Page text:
TOKYO — *TC TOKYO -- Japanese financial reporters broke out words such as "panic" yesterday. Tokyo Stock Exchange traders found usually forbidden phrases such as "danger of a meltdown" passing their lips.
What shook them was a prospect that virtually everyone in Japan assumed was out of the question -- until this week. The exchange was alive with reports that some of the country's huge corporations were in at least their third day of desperately selling off big chunks of each other's stock.
The reports helped drive the exchange's most-quoted index, the Nikkei 225, from Tuesday's close of 17,791.55 to below 17,000 points late yesterday afternoon.
Bad news from Tokyo drove down markets around the world yesterday. The worst fall was in France, but blue-chip indexes also fell in Germany, Italy, Sweden and Switzerland. The leading Hong Kong index was off 2 percent and markets in Singapore, Australia and New Zealand also fell.
On Wall Street, the Dow Jones industrial average closed down 32.20 points at 3,181.35, after diving more than 50 points earlier in the day.
The reports of corporate stock sell-offs in Japan could not be confirmed, but they were so widespread by yesterday afternoon that newspapers and television broadcasts treated them as fact.
Such a sell-off of Japanese corporations' "cross-holdings," long regarded as part of the bedrock of this country's financial structure, would mark a dramatic change in the world's No. 2 economy.
The sell-off of cross-holdings also suggests that the heads of "Japan Inc." are losing confidence in each other's stewardship to such a degree that they are deciding to swallow billions of dollars in paper losses rather than risk losing more.
By yesterday's close, the market had narrowly avoided panic and meltdown for one more day. The Nikkei index managed to struggle back to 17,175.53 by the day's close, for a loss of 616.02, or 3.46 percent.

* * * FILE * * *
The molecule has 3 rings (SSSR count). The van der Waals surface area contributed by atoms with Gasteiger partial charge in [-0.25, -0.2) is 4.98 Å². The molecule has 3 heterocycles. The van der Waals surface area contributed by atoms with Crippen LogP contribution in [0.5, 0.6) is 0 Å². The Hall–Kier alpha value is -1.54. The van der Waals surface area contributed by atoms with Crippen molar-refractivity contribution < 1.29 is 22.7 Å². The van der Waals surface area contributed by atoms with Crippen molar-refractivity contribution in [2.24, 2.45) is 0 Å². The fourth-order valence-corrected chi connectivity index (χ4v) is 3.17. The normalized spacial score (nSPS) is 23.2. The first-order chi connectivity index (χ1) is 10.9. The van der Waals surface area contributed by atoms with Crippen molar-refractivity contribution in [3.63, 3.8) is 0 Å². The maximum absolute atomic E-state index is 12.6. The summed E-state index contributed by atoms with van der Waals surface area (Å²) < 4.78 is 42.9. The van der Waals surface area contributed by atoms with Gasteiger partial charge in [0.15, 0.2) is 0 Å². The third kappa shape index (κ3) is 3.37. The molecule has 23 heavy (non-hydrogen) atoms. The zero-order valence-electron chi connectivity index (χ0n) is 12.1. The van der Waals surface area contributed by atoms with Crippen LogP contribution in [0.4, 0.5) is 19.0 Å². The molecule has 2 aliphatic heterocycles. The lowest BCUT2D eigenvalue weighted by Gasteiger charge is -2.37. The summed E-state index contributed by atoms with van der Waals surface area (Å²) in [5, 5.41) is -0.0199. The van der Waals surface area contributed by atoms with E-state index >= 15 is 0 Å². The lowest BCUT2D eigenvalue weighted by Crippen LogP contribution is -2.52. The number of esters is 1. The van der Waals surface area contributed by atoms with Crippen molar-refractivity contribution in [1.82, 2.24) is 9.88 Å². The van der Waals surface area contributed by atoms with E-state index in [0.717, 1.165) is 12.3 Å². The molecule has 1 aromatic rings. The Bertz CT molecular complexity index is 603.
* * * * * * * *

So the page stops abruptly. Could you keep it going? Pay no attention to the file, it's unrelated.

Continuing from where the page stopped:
"There's no way to guess how much farther down it might go," broker Keiko Kawaguchi said after yesterday's close. "Emotions have taken over from economics."
Optimists expressed hope that the slide might stop somewhere around 15,000. But pessimists -- including analysts who have been accurate in forecasting the Nikkei -- worry that it might crash below 10,000.
Bureaucrats and politicians at the Ministry of Finance fell into unaccustomed silence. For a week, they had tried to talk the Nikkei back up into the 24,000-to-26,000 range.
Financial analysts abroad tried to calculate a Nikkei level that would markedly tighten the world's already scarce credit supply. Most concluded that the danger level was not far away, somewhere between 15,000 and 17,000.
Yesterday's close extended a series of sharp losses that has been all but uninterrupted since early March. Since March 16, when the Nikkei plunged below 20,000, the index is
down more than 14 percent. It has lost 12 percent in the past seven trading sessions -- 7 percent in the first three days of this week.
The Nikkei rose 343.24 points, or 2 percent, to end morning trading today at 17,518.77 after falling close to 17,000 at midmorning.
Hardest hit for the past three sessions have been the stocks of Japan's beleaguered big banks, which include most of the world's biggest.
At yesterday's close, Japanese bank stocks had lost 24 percent of their value in the same 11 trading sessions that have cost the overall Nikkei index 14 percent.
The banks have been under escalating pressure throughout Tokyo's 28-month bear market, which has stripped the Nikkei of more than 56 percent of its value from December 1989 to yesterday's close.
They face new international rules that require them to have capital equal to 8 percent of their outstanding loans by March 1993.
The Bank for International Settlements, which set the standard, gave the Japanese banks a break by letting them count part of the value of their huge stock holdings as capital. But that was before the bears took over the market in January 1990.
At yesterday's Nikkei levels, fewer than half of the 11 top banks are believed to meet the standard.
The New York Times and the Associated Press contributed to this article.